A universal system will ensure no child will grow in poverty and therefore miss out of the potential this individual would have and the sort of benefits the society could have gained from supporting them since birth.

People are our most valuable resources, for both production and consumption. By providing a social transfer system that ensure our people are al healthy, live comfortably, enjoy quality education and have the incentive to bring more children into our society thru child benefits and a universal public daycare system, we can slowly but surely build a secure and prosperous Canada for years to come with the threat from the southern border fading in importance.

It is a long shot with our southern border neighbors influence growing internationally and locally. Something we should learn from our Quebec citizens then, and press for Canada just like they press for Quebec. The government elected should smartly do business with the US, set regulation that will encourage US money into Canada, but limit its social influence. A stronger purchasing power is in the US interest. A strong welfare state will give them that. They ll have more customers for their products; they ll have more tourism from Canada. I encountered many Swedes while on my vacations in Cyprus, Egypt and while living in Florida; the author was very right about their long vacations and many of those tourists told me it was like the state was paying them to go on vacation so as they can come back more productive. One thing we cannot ignore is the high suicide rate in Sweden and many believe its due to the fact that the welfare state is so efficient, they feel they have nothing to accomplish. But I d like to reach a state when my citizens are all comfortable, before I start to worry about them committing suicide from being too comfortable !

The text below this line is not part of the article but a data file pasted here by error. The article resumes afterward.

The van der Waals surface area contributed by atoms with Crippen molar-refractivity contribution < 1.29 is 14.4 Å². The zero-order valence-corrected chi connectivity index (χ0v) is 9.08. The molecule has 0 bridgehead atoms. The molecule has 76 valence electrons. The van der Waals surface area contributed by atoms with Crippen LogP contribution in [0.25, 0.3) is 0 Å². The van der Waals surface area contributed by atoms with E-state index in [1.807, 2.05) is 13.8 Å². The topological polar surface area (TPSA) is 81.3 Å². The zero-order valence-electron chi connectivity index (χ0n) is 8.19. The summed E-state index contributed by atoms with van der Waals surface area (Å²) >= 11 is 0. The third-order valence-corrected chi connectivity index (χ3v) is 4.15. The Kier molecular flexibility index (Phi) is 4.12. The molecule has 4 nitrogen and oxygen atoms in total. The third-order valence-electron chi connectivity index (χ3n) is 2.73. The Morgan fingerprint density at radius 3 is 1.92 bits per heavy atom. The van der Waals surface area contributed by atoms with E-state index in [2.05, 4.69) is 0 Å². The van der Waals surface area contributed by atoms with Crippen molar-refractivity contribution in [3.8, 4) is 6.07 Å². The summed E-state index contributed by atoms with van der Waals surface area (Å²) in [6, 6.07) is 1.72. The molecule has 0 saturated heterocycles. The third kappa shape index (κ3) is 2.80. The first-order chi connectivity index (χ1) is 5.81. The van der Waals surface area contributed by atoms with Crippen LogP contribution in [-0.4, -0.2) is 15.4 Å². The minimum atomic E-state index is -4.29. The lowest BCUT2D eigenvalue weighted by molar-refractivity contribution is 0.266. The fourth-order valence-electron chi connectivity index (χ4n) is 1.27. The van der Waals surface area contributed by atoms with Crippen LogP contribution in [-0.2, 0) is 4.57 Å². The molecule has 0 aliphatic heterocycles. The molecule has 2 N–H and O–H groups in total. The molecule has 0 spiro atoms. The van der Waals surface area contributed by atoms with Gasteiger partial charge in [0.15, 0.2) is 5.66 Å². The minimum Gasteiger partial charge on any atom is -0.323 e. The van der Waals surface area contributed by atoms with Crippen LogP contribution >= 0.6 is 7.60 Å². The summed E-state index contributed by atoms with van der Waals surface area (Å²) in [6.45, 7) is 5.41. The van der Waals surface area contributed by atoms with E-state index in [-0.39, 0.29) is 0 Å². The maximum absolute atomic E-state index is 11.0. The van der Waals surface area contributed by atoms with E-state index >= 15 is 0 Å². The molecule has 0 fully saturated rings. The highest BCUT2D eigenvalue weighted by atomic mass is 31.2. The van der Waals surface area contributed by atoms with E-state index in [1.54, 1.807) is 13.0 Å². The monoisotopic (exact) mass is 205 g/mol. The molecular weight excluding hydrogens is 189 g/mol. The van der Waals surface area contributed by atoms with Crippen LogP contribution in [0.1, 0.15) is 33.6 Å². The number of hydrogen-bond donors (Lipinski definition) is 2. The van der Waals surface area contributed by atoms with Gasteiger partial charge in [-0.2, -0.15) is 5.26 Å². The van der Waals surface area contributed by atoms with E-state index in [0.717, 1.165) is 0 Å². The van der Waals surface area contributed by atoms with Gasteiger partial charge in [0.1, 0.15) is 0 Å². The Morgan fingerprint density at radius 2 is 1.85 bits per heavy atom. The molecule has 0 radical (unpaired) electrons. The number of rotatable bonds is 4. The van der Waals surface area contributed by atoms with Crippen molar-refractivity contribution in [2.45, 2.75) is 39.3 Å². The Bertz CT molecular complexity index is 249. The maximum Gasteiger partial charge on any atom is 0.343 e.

The message I d like to send out to an author like McQuaig is to publish awareness that Canadians need to keep themselves informed. The only way, if she is right about their preference for a welfare state, for them to achieve that is through exercising their right to vote. Getting informed, studying all candidates and their proposed plans etc. will help them vote right (not politically, but right meaning correctly) and bring governments into power that will accomplish the people s agenda. Its doable, the only ones against a stronger welfare state are the rich. Well those are no majority, and in our society democracy thru the majority s vote will prevail.